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Neighbours’ relief as derelict house up for sale



Neighbours living beside a derelict site, that was attracting an unsavoury element and causing huge problems for those trying to sell their homes, have welcomed the news that the house is now up for auction.

Late last year, City Councillor, Donal Lyons, called on the individual or institution that owned 54 Cruachan Park, Rahoon, to either restore or sell the detached house, before it was razed to the ground altogether.

“It was very hard to find out who the legal owners were,” he told the Galway City Tribune.

“We had also requested the City Council to get the owners to make it secure.”

At the time, the state of the four-bed property was said to be devaluing the whole area, but also the quality of life of residents living nearby.

The windows of the particular house had been broken again, the internal walls were damaged, fires were regularly being lit inside, and unruly groups were holding almost nightly parties inside.

Things came to a head, however, when residents witnessed “a mini-riot” outside the property. Cllr Lyons said that Gardaí were powerless, as there had been no complaint made by the owner.

“That’s the difficulty with this house and similar properties – residents are in ‘no man’s land’,” he said at the time.

“Who do they turn to in the present situation? They want it safeguarded, so that people don’t have access to it in the future. Otherwise, it will become an eyesore.”

The worst fear for neighbours, he said, was that the house would be burned to the ground by revellers, referring to a case on the Ballymoneen Road, where the owner eventually had to demolish the property altogether.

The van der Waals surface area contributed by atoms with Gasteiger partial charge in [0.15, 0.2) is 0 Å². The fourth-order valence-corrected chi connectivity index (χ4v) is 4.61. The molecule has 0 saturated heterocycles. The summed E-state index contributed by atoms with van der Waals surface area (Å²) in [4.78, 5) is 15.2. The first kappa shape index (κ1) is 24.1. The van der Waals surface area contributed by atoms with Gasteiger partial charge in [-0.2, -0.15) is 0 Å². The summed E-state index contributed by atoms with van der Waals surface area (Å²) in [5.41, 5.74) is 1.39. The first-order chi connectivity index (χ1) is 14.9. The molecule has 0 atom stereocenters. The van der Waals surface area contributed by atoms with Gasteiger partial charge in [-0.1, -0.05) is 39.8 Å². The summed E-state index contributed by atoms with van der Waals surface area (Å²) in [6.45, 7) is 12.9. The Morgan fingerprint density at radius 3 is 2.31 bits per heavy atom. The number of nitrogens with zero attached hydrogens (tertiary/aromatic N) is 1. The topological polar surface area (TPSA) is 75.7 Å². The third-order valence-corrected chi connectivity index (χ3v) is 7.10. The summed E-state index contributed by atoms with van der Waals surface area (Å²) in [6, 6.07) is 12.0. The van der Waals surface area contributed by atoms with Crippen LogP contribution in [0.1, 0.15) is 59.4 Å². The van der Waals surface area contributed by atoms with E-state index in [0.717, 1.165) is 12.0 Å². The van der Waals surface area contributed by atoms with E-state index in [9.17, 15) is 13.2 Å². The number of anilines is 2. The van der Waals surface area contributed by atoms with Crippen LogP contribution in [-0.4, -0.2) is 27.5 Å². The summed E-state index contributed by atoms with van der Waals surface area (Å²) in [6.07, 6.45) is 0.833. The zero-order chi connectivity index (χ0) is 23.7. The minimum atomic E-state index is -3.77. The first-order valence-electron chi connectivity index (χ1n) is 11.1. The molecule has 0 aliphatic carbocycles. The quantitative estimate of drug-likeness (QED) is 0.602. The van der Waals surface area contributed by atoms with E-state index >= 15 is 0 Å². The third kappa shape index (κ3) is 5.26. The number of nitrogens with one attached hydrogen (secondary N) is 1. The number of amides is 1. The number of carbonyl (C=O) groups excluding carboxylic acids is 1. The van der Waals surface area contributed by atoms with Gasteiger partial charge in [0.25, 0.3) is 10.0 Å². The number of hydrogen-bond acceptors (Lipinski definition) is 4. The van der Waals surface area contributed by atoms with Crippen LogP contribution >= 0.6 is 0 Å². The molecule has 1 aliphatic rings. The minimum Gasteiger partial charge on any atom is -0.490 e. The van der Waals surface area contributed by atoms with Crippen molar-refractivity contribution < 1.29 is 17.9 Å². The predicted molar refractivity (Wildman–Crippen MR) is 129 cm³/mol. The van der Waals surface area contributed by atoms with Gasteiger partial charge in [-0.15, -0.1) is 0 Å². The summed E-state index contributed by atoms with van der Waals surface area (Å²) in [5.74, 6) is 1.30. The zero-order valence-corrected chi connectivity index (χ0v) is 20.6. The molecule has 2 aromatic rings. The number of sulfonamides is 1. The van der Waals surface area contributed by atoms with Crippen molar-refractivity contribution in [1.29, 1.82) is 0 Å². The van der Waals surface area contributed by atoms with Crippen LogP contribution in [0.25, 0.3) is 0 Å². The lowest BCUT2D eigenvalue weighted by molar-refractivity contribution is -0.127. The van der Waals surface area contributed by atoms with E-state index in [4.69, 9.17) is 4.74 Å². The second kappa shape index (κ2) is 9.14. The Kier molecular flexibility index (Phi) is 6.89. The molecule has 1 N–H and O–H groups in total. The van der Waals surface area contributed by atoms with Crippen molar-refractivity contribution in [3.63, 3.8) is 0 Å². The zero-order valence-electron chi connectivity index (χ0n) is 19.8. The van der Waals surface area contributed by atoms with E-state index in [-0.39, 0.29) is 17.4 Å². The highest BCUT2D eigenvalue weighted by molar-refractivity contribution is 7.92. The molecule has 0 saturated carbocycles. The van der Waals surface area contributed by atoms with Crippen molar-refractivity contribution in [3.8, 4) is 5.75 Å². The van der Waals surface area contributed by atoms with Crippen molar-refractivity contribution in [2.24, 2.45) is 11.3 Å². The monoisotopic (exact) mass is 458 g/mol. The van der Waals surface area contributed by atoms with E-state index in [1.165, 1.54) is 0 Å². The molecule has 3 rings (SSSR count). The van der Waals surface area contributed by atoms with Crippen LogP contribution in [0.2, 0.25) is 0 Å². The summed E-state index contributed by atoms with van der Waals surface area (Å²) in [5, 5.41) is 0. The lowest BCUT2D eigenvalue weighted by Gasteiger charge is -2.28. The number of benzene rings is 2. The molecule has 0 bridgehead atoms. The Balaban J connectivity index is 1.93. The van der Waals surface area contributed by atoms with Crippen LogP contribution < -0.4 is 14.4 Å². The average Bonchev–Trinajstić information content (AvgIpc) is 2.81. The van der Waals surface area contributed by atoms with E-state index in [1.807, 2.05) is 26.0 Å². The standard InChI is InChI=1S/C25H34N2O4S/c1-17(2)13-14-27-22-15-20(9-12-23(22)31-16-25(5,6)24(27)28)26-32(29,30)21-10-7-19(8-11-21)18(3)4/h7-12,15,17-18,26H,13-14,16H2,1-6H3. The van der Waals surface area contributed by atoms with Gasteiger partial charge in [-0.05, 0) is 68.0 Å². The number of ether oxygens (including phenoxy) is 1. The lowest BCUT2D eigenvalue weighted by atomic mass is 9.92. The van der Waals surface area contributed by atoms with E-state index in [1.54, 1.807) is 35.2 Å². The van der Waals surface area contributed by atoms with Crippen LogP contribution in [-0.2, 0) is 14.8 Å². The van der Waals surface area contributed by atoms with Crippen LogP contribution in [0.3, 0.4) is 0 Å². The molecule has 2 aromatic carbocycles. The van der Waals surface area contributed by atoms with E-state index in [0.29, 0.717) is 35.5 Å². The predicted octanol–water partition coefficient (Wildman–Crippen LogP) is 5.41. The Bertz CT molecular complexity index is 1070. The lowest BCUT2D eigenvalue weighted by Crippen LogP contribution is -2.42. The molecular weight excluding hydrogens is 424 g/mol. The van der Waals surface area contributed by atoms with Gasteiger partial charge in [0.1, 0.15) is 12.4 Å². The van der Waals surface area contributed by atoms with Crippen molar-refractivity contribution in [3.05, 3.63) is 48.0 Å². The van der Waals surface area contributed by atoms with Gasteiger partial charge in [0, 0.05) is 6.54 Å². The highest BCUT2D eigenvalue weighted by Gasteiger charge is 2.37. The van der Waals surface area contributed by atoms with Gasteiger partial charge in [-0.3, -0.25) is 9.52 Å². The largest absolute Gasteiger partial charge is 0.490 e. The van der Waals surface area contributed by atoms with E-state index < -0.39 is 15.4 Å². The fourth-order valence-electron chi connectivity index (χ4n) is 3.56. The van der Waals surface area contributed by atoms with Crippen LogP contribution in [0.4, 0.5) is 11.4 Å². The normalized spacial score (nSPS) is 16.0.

Galway City Council’s powers were restricted under the Derelict Sites Act 1990, and it had to go through the slow process to rectify the situation. Following on from an inspection by a community warden in October, the registered owners – a couple with an address in Ballyglunin, Tuam – were traced through a search of the Land Registry, and a notice was issued to them.

This stated that Galway City Council intended to put the property on the register of derelict sites unless certain works were carried out within a 28-day period to remove ‘the indication of dereliction’.

Since then, the property was boarded up and this had the effect of cutting out the anti-social behaviour, and the house has now been put on the market.

“We are delighted to hear that it is for sale, and there will be some comfort for neighbours that the property will be taken on possibly by a family,” Cllr Lyons said yesterday.

“It is a nice neighbourhood and a fine house.”

O’Donnellan & Joyce have advertised the house on its list of properties to be sold by auction on June 27. With an advised minimum value is €130,000, the house is described as being in need of refurbishment, but one which would appeal to a DIY enthusiast, as it offers a blank canvas.

Connacht Tribune

West has lower cancer survival rates than rest



Significant state investment is required to address ‘shocking’ inequalities that leave cancer patients in the West at greater risk of succumbing to the disease.